Yen bears, many of which predicted the currency would end the year at 105-110 against the U.S. dollar, could finally be rewarded for their patience after the pair struggled to break above 100 for months.
The yen fell to a four-and-a-half month low of 101.30 against the dollar on Friday amid signs that the U.S. central bank is moving closer to winding down its monetary stimulus while the Bank of Japan remains fully committed to its expansionist policy.
"For dollar-yen, 100 is now in the rearview mirror. From a fundamental perspective, we have long said that U.S. rates are headed higher and as long as this remains true, dollar-yen will rise," said Kathy Lien, managing director, FX Strategy at BK Asset Management, citing the positive correlation between U.S. yields and dollar-yen.
By mid-2014, Lien said she expects 10-year Treasury yields will be comfortably above 3 percent and closer to 3.5 percent, which would be consistent with 105 in dollar-yen.
"Of course, this does not remove the possibility of a retracement before this level is reached especially if investors need to adjust their expectations for tapering in 2014 instead of 2013," she added.
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From a technical perspective, Lien forecasts at least another 3 to 5 percent move higher in dollar-yen in the coming weeks so long as it does not drop back below 100.
Nicholas Bennenbroek, head of currency strategy at Wells Fargo says while the trend for dollar-yen is up, he believes it will take some time to make headway.
"The one concern I have is the yen positioning is very short - it gives you some pause about how quickly we can move," he said.
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According to the latest Commodity Futures Trading Commission (CFTC) International Monetary Market (IMM) report, short yen positions are near a seven-year high, meaning that the pair is vulnerable to profit taking on any sign of weakness.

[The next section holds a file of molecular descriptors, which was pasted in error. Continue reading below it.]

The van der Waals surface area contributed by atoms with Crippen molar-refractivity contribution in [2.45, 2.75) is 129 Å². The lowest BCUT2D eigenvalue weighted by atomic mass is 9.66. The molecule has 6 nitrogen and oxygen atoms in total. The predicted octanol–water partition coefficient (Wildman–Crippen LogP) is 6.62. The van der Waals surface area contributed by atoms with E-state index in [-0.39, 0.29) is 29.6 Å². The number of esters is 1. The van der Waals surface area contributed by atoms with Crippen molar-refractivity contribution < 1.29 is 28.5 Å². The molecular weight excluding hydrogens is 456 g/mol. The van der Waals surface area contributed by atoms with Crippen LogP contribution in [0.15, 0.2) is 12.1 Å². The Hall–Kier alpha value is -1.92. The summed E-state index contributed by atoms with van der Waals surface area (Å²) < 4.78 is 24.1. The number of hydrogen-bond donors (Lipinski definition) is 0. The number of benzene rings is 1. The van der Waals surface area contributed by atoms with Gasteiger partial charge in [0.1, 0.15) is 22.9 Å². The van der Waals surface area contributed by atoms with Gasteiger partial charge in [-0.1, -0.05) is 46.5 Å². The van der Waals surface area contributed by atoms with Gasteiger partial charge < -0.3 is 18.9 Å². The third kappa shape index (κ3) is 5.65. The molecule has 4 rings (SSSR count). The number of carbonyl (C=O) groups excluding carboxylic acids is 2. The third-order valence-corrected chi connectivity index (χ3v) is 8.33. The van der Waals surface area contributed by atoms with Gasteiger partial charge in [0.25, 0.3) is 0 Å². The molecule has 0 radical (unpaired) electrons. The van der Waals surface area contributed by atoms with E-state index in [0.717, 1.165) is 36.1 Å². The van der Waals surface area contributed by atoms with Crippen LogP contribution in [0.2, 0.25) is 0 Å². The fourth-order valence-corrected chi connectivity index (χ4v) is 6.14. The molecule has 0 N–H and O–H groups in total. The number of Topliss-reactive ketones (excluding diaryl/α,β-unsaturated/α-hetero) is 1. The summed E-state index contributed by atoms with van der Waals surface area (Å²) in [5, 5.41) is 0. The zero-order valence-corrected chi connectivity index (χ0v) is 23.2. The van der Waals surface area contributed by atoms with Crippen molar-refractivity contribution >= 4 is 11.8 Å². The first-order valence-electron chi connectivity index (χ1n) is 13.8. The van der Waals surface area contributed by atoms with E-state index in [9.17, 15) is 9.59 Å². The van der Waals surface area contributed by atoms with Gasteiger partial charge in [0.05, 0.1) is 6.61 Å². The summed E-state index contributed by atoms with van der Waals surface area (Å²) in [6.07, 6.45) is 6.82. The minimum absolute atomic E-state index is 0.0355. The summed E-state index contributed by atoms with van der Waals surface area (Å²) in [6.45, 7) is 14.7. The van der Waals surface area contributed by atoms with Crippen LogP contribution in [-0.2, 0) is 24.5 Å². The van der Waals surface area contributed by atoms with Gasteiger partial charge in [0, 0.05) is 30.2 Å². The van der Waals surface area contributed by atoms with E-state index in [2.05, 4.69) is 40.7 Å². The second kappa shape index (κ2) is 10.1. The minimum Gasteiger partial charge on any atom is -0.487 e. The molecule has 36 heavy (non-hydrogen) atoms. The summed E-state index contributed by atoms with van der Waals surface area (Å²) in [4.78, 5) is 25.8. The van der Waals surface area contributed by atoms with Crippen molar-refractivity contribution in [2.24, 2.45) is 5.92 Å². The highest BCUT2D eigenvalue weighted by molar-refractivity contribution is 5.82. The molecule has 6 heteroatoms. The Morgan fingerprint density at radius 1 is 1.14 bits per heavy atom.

"The idea is that the [Bank of Japan] bond purchases will continue, [and] there's even a thought that there might be further policy action around the time of the tax hike - I do think overtime we're going to get a weaker Japanese yen. I don't know if it's going to happen in the next week or two," he said.
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The Japanese government's decision to raise the country's consumption tax to 8 percent from 5 percent next April has fueled speculation that the central bank may ease monetary policy further by mid-2014 to offset the negative impact of the fiscal tightening.
Mitul Kotecha, head of foreign exchange Strategy at Crédit Agricole says the combination of better-than-expected U.S. data - which is shifting expectations of Fed tapering back to around December or January - coupled with BOJ's easy monetary stance is a recipe for dollar-yen upside.
"We continue to look for a sustained break of 100 as identified by the 'strong buy' signal for dollar-yen in our quantitative model," he said.
Kotecha sees the pair at 103 by the end of 2013 and 109 by the end of the first quarter of 2014.
—By CNBC's Ansuya Harjani; Follow her on Twitter: